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Monday, January 23, 2006 - Page updated at 12:31 AM



Tough Seattle defense sends Hawks to first Super Bowl

Seattle Times staff reporter


Three words: Super Bowl Seahawks.

Say it again just to make sure it's for real. Or say it because you like the sound of it.

Because it is for real. The Seahawks are going to Detroit for Super Bowl XL as NFC champions after their 34-14 win over the Carolina Panthers today at Qwest Field.

The Seahawks will play the Pittsburgh Steelers at 3:30 p.m. on Feb. 5 (Channel 4). The Steelers, the AFC's sixth seed, won their third straight road game in the playoffs, beating Denver 34-17 today.

Thirty years into franchise history, Seattle is playing for the NFL championship for the first time. The Seahawks earned their place in much the same way they have won games all season: A balanced offense with a tempo that threw off and tired out the opponent, and a big-play defense that once again was stout in defending the run.

The Seahawks defense, particularly cornerback Marcus Trufant and linebacker Kevin Bentley, was also effective in shutting down Panthers star Steve Smith in pass coverage. And Seahawks running back Shaun Alexander, the league's Most Valuable Player, finally had a big performance in a postseason game.

It all added up to party time in the Emerald City, especially for the 67,837 in attendance.

The closest the Seahawks had come to the Super Bowl in their first 29 years was after the 1983 season, winning two playoff games before losing to the Los Angeles Raiders in the AFC Championship game.

The Seahawks opened the scoring in the first quarter today, a 17-yard touchdown pass from Matt Hasselbeck to tight end Jerramy Stevens with 5:31 left.

The touchdown was set up by some trickery that worked one play earlier.

Backup quarterback Seneca Wallace lined up as a receiver to the far left side on a first-down play, and Hasselbeck threw to him. Wallace, who was in at receiver for the first time this season, made a fine catch over his right shoulder behind two defenders, including former Seahawk Ken Lucas, and gained 28 yards.

The Seahawks took advantage of two thrown interceptions by Carolina quarterback Jake Delhomme in the first half. The first came on a third-down play, as Seattle linebacker Lofa Tatupu stepped in front of a pass intended for star receiver Steve Smith and ran it back 21 yards.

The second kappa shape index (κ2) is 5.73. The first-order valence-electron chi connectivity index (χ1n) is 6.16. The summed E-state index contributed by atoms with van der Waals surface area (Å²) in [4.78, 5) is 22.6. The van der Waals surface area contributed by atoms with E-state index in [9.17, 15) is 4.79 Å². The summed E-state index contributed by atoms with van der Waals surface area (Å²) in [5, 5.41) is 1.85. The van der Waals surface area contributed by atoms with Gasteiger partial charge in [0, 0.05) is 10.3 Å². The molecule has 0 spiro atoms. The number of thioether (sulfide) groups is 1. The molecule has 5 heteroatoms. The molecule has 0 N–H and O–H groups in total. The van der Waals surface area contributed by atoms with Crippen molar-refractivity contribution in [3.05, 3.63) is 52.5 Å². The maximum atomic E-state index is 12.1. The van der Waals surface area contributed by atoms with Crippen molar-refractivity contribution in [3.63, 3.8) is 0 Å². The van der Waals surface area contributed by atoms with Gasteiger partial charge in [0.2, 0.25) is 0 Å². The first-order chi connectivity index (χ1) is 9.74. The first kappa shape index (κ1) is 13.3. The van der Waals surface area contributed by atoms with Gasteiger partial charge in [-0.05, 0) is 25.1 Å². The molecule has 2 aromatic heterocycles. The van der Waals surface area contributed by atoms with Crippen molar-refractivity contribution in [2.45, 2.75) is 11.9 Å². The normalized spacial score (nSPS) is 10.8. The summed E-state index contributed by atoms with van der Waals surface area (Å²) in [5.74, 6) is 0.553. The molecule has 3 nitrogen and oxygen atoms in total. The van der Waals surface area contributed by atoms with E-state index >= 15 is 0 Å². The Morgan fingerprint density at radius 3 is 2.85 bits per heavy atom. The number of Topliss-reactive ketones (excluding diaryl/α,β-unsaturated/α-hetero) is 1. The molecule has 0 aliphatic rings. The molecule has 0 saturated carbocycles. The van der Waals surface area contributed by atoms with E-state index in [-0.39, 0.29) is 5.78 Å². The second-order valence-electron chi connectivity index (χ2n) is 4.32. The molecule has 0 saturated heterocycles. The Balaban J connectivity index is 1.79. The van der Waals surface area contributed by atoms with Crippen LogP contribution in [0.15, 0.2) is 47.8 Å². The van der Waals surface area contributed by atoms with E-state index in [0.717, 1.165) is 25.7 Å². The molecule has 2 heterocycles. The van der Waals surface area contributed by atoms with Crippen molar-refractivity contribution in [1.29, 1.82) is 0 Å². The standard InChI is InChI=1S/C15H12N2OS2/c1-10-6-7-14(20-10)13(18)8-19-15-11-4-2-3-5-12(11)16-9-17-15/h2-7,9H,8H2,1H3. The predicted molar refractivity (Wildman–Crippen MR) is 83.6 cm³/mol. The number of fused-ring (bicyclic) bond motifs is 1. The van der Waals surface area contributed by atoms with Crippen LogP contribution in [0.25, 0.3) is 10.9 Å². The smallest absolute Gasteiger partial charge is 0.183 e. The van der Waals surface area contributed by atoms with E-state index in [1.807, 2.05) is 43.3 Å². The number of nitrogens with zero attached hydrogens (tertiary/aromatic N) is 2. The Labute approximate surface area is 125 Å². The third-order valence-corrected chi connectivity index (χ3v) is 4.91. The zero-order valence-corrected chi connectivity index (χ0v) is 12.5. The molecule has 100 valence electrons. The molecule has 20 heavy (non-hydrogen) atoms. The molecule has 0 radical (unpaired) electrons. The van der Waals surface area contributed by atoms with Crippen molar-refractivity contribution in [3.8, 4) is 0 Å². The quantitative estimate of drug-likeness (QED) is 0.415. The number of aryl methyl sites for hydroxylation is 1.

The Seahawks moved the ball only 14 yards, but Josh Brown kicked a 24-yard field goal for a 10-0 lead. On the third play of the next possession, Delhomme had Smith open down the middle. But he opted to throw for Keary Colbert, and Seahawks safety Marquand Manuel was right on the top of the route for an interception.

Manuel ran this one back 32 yards to set up the Seahawks at the Panthers' 17-yard line. After two Alexander runs and an incomplete pass, Alexander punched it in from the 1 for a 17-0 Seahawks lead. It looked as if the Seahawks couldn't be stopped.

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The Panthers rallied, briefly, getting help from what appeared to be a missed call by the officials. Smith ran a low punt back 59 yards for a touchdown, even though replays showed what looked like a block in the back by Carolina's Vinny Ciurciu on the Seahawks' Joe Tafoya during the return.

A flag was thrown on the block, but officials huddled and waved off the penalty. So the touchdown stood, and the Panthers had cut the lead to 17-7.

The score momentarily took some life out of a Qwest Field crowd that roared from start to finish. The Seahawks came back with a 10-play, 57-yard drive for a second field goal by Brown, and had a chance to add points in the final minute of the first half. But Brown came up just short from 49 yards out.

Hasselbeck torched the Panthers with 14 completions on 19 attempts in the half, while the Seahawks defense held running back Nick Goings to 2 total rushing yards on five carries, and Delhomme to 4-of-15 passing for 58 yards.

Delhomme got 41 of those yards on one play.

Hasselbeck continued his roll into the second half, capping a 65-yard drive to open the half with a 20-yard touchdown pass to Darrell Jackson for a 27-7 lead.

Jackson made the catch at the Carolina 3, shed a tackle attempt by safety Marlon McCree, and jogged into the end zone.

Hasselbeck finished 20 of 28 for 219 yards, with two touchdowns and no interceptions.

The Panthers' best drive of the third quarter ended in another interception, this one by safety Michael Boulware. With the chants of "Su-per Bowl! Su-per Bowl!" ringing from the rafters, the Seahawks added another score for good measure with six minutes to play, another 1-yard run by Alexander.

Alexander, whose previous playoff best was 45 yards, gained 132 yards and scored twice. Carolina scored a late touchdown on a 47-yard pass from Delhomme to Drew Carter.

Seattle coach Mike Holmgren became the fifth head coach in NFL history to lead two different teams to the Super Bowl. The list also includes, Dan Reeves, Don Shula, Bill Parcells and Dick Vermeil.

Copyright © 2006 The Seattle Times Company




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